#124: Galerina marginata, the Deadly Galerina
If you are collecting for the table, this is one little brown mushroom (LBM) that you should definitely be familiar with. Most LBMs go unnoticed because they are heard to spot and are usually too small to consider worth eating. The “Deadly Galerina” is therefore usually not dangerous on its own. The real danger from this mushroom comes when it is accidentally collected along with a group of edible mushrooms. Galerina marginata contains amatoxins, which are also found in such infamous species as Destroying Angels (Amanita virosa complex, FFF#050) and Death Caps (Amanita phalloides, FFF#051). In England, G. marginata goes by the beautifully ominous name, “Funeral Bell.” Unfortunately for me, people in the United States prefer the much blander common name, “Deadly Galerina.”
G. marginata is a little brown mushroom that grows on wood. Since LBMs are often difficult to tell apart, NEVER EAT ANY LBM GROWING ON WOOD! Apparently there is an Italian rule of thumb that states that no poisonous mushrooms grow on wood. Certainly the Deadly Galerina disproves that rule!
If you are interested in wild honey mushrooms or enokitake, then you should definitely learn some of the physical details of the Deadly Galerina:
- Its cap is 1-4cm (0.51.5in) wide, brown to yellow-brown to tan, and convex to flat (and sometimes bell-shaped). The pileus does not have any decorations but is slimy when wet. You may notice that the margin is lighter than the center of the cap and slightly lined. These features are pointed out in the species name, G. marginata.
- Underneath the cap, the gills meet the central stipe at about a 90° angle but may run down the stipe just a bit. The gills are yellowish when young but become brown with the maturing spores.
- G. marginata features a stipe that is roughly the same width all the way down, is slightly hairy on its lower ¾ or so, and a faint ring zone that sometimes disappears. The ring is the remnants of a white partial veil (a thin membrane that protects the young gills), which collapses to leave a fragile, cottony zone on the stipe. This feature is one of the most helpful physical features of the Deadly Galerina. In older specimens, the ring zone catches some of the falling spores to become rusty brown. All the edible mushrooms with which G. marginata may be confused have a white spore print. Checking the color of the ring zone in older mushrooms is an easy way to figure out what color the spore print is. Therefore, if your mushroom has a brown ring zone, DO NOT EAT IT!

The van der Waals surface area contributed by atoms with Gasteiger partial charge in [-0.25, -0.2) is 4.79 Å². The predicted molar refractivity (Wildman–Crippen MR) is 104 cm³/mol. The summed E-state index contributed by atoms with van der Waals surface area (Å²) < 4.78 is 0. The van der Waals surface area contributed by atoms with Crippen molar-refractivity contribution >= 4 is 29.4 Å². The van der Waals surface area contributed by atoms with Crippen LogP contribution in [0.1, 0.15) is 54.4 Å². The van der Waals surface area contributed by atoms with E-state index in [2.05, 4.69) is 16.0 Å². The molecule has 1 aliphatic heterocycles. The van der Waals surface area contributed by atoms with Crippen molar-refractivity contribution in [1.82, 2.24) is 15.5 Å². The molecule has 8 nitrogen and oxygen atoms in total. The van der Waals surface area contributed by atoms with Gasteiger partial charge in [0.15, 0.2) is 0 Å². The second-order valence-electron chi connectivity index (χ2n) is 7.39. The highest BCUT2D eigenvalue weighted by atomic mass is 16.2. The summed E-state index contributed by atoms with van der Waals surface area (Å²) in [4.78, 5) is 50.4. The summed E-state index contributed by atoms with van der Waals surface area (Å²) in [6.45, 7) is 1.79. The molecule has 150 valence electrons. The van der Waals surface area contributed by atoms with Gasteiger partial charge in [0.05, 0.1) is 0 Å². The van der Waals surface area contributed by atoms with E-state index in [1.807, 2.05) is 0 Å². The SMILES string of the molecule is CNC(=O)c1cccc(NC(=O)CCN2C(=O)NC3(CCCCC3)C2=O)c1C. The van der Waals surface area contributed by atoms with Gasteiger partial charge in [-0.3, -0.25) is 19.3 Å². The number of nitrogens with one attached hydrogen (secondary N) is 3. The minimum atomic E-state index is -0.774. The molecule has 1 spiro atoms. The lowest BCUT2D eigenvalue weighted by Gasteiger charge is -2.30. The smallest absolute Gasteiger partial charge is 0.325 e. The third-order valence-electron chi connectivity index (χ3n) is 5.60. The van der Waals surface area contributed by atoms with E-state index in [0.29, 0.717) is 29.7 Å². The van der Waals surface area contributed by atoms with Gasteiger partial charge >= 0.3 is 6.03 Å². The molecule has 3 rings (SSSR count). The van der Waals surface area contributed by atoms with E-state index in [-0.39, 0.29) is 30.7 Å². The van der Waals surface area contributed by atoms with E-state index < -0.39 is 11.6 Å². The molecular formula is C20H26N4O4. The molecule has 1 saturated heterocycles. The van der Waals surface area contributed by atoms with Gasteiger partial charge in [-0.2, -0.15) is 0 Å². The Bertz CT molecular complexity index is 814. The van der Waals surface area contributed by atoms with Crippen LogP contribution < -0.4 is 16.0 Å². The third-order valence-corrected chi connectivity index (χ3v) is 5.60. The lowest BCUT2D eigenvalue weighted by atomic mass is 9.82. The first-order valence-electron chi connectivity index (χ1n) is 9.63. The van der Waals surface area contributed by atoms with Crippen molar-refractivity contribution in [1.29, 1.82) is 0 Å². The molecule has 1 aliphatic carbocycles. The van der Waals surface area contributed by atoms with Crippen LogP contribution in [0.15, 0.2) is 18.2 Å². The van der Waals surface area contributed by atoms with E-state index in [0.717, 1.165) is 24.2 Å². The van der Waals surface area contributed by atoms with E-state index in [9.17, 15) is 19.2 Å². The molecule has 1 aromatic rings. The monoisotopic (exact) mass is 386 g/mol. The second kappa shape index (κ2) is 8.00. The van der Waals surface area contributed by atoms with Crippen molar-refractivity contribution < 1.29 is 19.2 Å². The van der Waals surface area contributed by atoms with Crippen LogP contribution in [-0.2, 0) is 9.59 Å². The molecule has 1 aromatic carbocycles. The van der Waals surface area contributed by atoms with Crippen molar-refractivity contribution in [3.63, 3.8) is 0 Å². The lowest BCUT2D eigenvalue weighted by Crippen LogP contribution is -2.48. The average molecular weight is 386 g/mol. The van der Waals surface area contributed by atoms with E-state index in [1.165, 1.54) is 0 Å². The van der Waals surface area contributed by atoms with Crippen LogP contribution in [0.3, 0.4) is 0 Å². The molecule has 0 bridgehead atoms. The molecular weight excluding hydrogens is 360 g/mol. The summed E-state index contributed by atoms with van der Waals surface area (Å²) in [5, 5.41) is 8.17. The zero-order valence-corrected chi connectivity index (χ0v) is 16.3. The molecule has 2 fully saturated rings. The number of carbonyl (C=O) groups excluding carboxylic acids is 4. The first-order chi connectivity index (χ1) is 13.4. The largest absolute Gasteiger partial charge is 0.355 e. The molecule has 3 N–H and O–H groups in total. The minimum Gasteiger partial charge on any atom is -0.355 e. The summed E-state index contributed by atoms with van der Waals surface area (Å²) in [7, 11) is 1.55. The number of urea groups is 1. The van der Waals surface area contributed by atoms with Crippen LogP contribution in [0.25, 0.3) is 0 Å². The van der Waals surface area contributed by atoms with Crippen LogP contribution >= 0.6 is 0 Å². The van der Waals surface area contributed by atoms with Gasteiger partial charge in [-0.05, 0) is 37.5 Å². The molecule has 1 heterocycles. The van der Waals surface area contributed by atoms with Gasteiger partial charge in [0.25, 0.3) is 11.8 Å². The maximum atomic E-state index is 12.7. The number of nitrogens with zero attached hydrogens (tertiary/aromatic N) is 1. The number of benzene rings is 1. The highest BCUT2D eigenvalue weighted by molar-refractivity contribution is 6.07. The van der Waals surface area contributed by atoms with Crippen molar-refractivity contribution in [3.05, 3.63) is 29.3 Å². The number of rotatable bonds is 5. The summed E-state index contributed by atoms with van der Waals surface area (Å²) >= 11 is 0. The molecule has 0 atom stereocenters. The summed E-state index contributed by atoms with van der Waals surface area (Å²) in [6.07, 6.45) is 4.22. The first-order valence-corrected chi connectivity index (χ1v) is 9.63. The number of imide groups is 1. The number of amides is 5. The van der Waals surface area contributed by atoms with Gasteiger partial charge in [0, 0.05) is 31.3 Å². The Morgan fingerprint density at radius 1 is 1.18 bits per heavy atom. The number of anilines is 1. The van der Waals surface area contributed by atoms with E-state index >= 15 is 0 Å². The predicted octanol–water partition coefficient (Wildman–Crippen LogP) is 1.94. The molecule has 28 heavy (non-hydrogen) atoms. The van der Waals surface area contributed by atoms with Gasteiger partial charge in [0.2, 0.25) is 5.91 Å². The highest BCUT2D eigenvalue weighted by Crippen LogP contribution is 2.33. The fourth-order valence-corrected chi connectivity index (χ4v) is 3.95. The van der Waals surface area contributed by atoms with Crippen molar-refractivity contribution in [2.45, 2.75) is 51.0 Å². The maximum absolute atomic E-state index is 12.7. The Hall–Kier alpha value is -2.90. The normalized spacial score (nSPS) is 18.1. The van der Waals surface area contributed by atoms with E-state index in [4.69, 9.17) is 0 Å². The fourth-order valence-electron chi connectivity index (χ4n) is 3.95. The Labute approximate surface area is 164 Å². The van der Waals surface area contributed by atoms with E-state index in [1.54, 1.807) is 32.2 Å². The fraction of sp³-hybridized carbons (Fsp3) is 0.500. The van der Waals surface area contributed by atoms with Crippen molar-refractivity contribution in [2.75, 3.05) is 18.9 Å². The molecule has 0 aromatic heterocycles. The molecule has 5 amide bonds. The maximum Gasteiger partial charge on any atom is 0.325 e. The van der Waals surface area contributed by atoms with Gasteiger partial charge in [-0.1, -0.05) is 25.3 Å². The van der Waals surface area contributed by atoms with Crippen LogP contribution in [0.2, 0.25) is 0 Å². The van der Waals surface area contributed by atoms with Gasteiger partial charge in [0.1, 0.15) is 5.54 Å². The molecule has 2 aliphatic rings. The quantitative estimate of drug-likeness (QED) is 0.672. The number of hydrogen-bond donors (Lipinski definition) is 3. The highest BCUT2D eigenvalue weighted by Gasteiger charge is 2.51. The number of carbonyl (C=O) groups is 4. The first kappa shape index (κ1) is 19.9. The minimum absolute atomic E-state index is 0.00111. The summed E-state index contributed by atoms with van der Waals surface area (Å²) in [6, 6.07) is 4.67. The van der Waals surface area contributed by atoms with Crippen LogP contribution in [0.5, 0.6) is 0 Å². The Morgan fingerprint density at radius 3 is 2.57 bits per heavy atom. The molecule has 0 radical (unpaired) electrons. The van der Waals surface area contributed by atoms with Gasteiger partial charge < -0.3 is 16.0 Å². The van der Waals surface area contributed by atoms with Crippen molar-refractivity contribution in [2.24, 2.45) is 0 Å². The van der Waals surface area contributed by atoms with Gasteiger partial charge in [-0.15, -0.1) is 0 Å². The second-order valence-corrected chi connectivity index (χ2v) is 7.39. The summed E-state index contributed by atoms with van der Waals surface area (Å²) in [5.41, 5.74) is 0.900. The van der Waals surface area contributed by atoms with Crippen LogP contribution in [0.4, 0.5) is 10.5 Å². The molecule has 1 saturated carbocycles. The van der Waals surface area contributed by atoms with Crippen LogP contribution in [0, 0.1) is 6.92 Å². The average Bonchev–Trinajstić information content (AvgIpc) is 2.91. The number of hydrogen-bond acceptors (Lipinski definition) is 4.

The Deadly Galerina can be found all across the northern hemisphere’s temperate zone. Europe, Asia, and North America are all home to this deadly mushroom. It appears to be less common in Europe, which might explain how the Italian rule of thumb has lasted so long. As mentioned previously, G. marginata grows from decaying wood. Unlike most wood decay fungi, the Deadly Galerina can be found decomposing both hardwood and conifer logs. They usually grow in clusters and often have curved stipes as a result. G. marginata is most frequently found in the fall, but can also appear in all other seasons. Since its habitat and season do not help eliminate it as a suspect, you must always be vigilant when collecting brownish mushrooms from wood.